(if <predicate> <iftrue> [iffalse])
The first operand is what's known as a predicate expression in Scheme, an
expression whose value is interpreted as either #t
or #f
.
The rules for evaluating an if
special form expression are as follows:
 Evaluate
<predicate>
.  If
<predicate>
evaluates to a truthy value, evaluate and return the value if the expression<iftrue>
. Otherwise, evaluate and return the value of[iffalse]
if it is provided.
Can you see why this expression is a special form? Compare the rules between a
regular call expression and an if
expression. What is the difference?
Step 2 of evaluating call expressions requires evaluating all of the operands in order. However, an
if
expression will only evaluate two of its operands, the conditional expression and either<trueresult>
or<falseresult>
. Because we don't evaluate all the operands in anif
expression, it is a special form.
Let's compare a Scheme if
expression with a Python if
statement:
Scheme  Python 



Although the code may look the same, what happens when each block of code is
evaluated is actually very different. Specifically, the Scheme expression,
given that it is an expression, evaluates to some value. However, the Python
if
statement simply directs the flow of the program.
Another difference between the two is that it's possible to add more lines of
code into the suites of the Python if
statement, while a Scheme if
expression expects just a single expression for each of the true result and the
false result.
One final difference is that in Scheme, you cannot write elif
cases. If you
want to have multiple cases using the if
expression, you would need multiple
branched if
expressions:
Scheme  Python 



cond
expressions
Using nested if
expressions doesn't seem like a very practical way to take
care of multiple cases. Instead, we can use the cond
special form, a general
conditional expression similar to a multiclause if/elif/else conditional
expression in Python. cond
takes in an arbitrary number of arguments known as
clauses. A clause is written as a list containing two expressions: (<p>
<e>)
.
(cond
(<p1> <e1>)
(<p2> <e2>)
...
(<pn> <en>)
[(else <elseexpression>)])
The first expression in each clause is a predicate. The second expression in
the clause is the return expression corresponding to its predicate. The
optional else
clause has no predicate.
The rules of evaluation are as follows:
 Evaluate the predicates
<p1>
,<p2>
, ...,<pn>
in order until you reach one that evaluates to a truthy value.  If you reach a predicate that evaluates to a truthy value, evaluate and return the corresponding expression in the clause.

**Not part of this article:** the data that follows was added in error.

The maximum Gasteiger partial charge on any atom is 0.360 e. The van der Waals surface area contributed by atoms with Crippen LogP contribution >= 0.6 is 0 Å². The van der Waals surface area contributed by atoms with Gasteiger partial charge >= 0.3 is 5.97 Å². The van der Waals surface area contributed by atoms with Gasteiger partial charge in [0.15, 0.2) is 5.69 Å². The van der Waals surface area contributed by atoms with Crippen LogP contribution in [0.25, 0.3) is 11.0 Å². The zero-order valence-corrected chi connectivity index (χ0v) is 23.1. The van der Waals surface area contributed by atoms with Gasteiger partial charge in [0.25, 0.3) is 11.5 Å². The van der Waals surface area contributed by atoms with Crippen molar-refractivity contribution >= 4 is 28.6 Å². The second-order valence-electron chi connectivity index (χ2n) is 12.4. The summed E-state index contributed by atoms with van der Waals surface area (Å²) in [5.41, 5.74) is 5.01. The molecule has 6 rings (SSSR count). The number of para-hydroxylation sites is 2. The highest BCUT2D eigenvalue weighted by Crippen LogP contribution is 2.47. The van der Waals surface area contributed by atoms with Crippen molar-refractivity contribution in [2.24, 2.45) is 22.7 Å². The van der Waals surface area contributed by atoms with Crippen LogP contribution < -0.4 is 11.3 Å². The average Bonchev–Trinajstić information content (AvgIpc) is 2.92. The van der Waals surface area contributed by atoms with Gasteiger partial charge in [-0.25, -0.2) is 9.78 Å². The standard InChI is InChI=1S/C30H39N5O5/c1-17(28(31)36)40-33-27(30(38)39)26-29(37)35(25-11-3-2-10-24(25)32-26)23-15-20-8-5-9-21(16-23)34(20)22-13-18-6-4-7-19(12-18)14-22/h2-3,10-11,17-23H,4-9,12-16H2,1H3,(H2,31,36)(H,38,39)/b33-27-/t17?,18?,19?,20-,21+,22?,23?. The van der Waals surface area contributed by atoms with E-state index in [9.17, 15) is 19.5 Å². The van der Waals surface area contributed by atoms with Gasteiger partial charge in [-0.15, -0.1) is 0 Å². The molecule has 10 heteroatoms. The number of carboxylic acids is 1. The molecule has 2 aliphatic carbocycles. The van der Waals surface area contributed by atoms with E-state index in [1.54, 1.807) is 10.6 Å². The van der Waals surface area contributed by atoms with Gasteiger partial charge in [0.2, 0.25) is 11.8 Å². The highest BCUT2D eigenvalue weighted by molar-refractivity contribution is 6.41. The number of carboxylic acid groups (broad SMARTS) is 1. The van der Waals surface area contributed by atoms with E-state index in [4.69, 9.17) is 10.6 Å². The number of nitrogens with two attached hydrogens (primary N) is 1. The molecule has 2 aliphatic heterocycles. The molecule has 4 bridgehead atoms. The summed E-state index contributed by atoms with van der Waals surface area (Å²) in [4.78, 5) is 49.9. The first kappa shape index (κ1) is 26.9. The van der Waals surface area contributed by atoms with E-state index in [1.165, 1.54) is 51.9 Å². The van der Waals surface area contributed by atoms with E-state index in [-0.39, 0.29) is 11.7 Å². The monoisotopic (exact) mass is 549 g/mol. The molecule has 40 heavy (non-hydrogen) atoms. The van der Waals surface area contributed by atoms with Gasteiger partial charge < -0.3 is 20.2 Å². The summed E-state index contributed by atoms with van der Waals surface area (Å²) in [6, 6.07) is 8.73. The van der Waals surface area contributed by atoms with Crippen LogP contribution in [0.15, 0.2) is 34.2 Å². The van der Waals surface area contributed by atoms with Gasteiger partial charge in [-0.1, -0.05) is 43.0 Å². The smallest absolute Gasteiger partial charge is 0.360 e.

If none of the predicates are truthy and there is an
else
clause, evaluate and return<elseexpression>
.
As you can see, cond
is a special form because it does not evaluate its
operands in their entirety; the predicates are evaluated separately from their
corresponding return expression. In addition, the expression short circuits
upon reaching the first predicate that evaluates to a truthy value, leaving
the remaining predicates unevaluated.
The following code is roughly equivalent (see the explanation in the if expression section):
Scheme  Python 



lambda
expressions
All Scheme procedures are lambda procedures. To create a lambda procedure, we
can use the lambda
special form:
(lambda (<param1> <param2> ...) <body>)
This expression will create and return a function with the given parameters and
body, but it will not alter the current environment. This is very similar to a
lambda
expression in Python!
scm> (lambda (x y) (+ x y)) ; Returns a lambda function, but doesn't assign it to a name
(lambda (x y) (+ x y))
scm> ((lambda (x y) (+ x y)) 3 4) ; Create and call a lambda function in one line
7
A procedure may take in any number of parameters. The <body>
may contain
multiple expressions. There is not an equivalent version of a Python return
statement in Scheme. The function will simply return the value of the last
expression in the body.
define
expressions
The special form define
is used to define variables and functions in Scheme.
There are two versions of the define
special form. To define variables, we
use the define
form with the following syntax:
(define <name> <expression>)
The rules to evaluate this expression are
 Evaluate the
<expression>
.  Bind its value to the
<name>
in the current frame.  Return
<name>
.
The second version of define
is used to define procedures:
(define (<name> <param1> <param2> ...) <body> )
To evaluate this expression:
 Create a lambda procedure with the given parameters and
<body>
.  Bind the procedure to the
<name>
in the current frame.  Return
<name>
.
The following two expressions are equivalent:
scm> (define foo (lambda (x y) (+ x y)))
foo
scm> (define (foo x y) (+ x y))
foo
define